By John Glasby and Rand Le Page
An SF Gateway eBook: bringing the classics to the future.
Over the long years, ships of the Interplanetary Confederation had scoured the empty wastes surrounding Sol, searching desperately for a sister planet; a companion for the isolated worlds of the Solar System. Of the ships that were sent out, many returned. But always the answer was the same.
There were no planets! The worlds of Sol were alone in the Great Dark that swirled across the boundless heavens.
It was not until Steve Rane and Nick Brodine, in the Exploratory Ship Vega, reached across the yawning gulf of light years to Sirius, that they found the strange planet that rotated in its complicated orbit around the twin sun. It was an event transcending all others.
A discovery that plunged the planets of Sol into the greatest race of all time. For whoever controlled the alien planet, controlled the Solar System. And away from the watchful eye of the IPC it would be possible to build the greatest space armada in history and attack the Interplanetary Confederation without warning.
To Steve Rane, the order came from Earth Central. Zero Point has been set for three months hence. The ship of Jupiter must not reach the new planet first.
John Glasby (1928-2011)
John Stephen Glasbywas born in 1928, and graduated from Nottingham University with an honours degree in Chemistry. He started his career as a research chemist for I.C.I. in 1952, and worked for them until his retirement. Over the next two decades, he began a parallel career as an extraordinarily prolific writer of science fiction novels and short stories, his first novels appearing in the summer of 1952 from Curtis Warren Ltd. under various house pseudonyms such as 'Rand Le Page' and 'Berl Cameron', as was the fashion of the day. Late in 1952, he began an astonishing association with the London publisher, John Spencer Ltd., which was to last more than twenty years.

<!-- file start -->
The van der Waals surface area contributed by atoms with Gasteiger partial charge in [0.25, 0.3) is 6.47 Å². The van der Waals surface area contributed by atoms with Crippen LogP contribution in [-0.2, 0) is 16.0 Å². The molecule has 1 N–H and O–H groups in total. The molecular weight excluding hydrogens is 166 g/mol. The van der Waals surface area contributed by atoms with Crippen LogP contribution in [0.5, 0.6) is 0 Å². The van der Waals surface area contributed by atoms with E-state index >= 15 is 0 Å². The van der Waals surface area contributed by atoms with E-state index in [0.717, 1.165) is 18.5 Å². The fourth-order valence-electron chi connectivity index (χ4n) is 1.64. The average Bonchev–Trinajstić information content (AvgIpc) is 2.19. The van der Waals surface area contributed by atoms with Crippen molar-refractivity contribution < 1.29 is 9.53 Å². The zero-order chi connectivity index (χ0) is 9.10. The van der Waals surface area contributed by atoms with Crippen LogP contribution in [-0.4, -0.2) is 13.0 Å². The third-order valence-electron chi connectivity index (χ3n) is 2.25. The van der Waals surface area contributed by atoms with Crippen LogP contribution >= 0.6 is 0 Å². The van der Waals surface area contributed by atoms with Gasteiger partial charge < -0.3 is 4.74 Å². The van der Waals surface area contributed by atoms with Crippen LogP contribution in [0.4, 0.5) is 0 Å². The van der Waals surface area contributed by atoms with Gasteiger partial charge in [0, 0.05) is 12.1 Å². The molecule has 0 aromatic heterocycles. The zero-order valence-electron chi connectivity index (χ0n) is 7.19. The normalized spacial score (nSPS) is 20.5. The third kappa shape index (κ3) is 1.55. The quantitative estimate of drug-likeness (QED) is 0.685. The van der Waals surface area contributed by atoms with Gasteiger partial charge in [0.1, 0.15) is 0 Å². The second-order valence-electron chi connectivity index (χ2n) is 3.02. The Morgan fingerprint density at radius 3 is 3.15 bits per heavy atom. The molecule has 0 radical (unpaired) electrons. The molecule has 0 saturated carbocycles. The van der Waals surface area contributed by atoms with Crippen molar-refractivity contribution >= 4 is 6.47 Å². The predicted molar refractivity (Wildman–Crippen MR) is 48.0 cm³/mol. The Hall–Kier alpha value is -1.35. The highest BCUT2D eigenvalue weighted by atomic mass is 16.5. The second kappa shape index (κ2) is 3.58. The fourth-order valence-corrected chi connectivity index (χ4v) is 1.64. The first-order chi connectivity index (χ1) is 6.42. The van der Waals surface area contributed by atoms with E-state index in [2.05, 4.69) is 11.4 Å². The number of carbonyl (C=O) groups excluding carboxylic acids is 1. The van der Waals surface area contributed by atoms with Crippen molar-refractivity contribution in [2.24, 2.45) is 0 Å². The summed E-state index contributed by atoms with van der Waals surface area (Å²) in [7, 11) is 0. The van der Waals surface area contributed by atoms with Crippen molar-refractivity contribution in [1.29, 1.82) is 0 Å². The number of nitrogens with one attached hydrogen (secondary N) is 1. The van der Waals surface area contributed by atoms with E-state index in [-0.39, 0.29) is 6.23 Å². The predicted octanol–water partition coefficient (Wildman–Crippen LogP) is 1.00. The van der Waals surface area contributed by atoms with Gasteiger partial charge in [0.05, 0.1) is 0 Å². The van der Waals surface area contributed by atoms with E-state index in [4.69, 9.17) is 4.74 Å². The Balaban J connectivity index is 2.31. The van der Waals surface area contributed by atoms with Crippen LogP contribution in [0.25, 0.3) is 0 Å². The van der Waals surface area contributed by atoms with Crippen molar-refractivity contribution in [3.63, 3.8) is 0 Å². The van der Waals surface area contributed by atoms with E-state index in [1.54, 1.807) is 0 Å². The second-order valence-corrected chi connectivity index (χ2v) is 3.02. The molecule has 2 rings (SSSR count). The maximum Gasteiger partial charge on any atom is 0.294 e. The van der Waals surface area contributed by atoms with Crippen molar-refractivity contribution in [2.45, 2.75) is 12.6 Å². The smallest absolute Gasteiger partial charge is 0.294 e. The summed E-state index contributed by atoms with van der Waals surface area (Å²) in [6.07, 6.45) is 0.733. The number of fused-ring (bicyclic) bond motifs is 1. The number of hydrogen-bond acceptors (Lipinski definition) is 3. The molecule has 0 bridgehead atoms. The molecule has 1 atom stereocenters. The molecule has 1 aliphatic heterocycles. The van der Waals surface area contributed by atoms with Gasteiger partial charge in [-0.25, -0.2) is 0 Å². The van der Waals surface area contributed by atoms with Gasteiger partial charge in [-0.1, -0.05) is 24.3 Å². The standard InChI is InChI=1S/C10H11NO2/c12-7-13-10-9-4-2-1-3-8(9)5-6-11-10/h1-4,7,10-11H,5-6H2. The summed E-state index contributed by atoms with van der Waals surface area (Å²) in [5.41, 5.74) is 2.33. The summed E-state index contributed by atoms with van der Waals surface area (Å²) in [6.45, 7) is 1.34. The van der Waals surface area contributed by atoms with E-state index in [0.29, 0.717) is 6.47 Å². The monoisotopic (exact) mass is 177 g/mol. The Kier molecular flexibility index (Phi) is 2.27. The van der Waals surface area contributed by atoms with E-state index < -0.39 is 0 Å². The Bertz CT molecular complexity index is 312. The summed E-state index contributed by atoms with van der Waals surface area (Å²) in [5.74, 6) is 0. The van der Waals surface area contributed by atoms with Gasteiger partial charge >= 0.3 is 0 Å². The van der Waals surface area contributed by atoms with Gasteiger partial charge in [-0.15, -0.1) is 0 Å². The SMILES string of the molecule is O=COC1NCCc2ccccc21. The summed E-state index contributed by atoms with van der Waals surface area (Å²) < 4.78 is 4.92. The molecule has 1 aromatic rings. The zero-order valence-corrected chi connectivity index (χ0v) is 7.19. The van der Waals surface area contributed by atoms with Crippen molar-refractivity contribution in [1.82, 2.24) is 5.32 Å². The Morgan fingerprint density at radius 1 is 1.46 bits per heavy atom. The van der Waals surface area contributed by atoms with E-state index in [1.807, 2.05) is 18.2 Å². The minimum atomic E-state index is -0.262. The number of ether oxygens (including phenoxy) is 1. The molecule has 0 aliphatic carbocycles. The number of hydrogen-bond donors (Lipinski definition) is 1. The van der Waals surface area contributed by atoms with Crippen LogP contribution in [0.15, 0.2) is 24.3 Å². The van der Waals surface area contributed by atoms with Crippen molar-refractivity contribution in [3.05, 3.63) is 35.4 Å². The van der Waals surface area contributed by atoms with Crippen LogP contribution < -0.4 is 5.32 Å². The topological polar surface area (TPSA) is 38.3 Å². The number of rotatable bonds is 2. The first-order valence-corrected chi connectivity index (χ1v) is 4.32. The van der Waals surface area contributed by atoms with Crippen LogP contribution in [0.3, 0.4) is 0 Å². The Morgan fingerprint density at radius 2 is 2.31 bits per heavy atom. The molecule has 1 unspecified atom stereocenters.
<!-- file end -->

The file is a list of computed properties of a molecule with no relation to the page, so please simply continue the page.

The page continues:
Glasby wrote four novels for Spencer's first SF series under the house names 'Victor La Salle' and 'Karl Zeigfried' (1953), an in 1957, John Spencer's commissioned Glasby to write a new SF novel called This Second Earth, the success of which prompted them to recreate a line of new SF novels, along with a 'Supernatural' series, featuring alternatively novels and new short story collection of Supernatural Stories. The vast majority of both these long-running series were written by Lionel Fanthorpe and John Glasby under a plethora of pseudonyms. Glasby quickly became Spencer's main author, writing hundreds of stories and novels in a bewildering array of genres, including SF, supernatural, Foreign Legion sagas, Second World War novels, hospital romances, crime novels and westerns.
Interested in astronomy since childhood, Glasby had joined the variable star section of the British Astronomical Society in 1958, and was made Director in 1965. He was elected a Fellow of the Royal Astronomical Society in 1960, and he published numerous textbooks and encyclopaedias on astronomy and chemistry, the first being Variable Stars in 1968.
Following his retirement from I.C.I., Glasby returned to writing supernatural stories in the Lovecraftian vein, appearing in American small press magazines and Mythos anthologies. New science fiction and supernatural novels and collection followed. In recent years new stories appeared in original collections edited by leading horror anthologist Stephen Jones, and in Philip Harbottle's Fantasy Adventures collections.
John Glasby died on June 5, 2011, following a long and courageous battle with illness, during which time he continued to write with undimmed power.
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- Publication date:
31 Mar 2015
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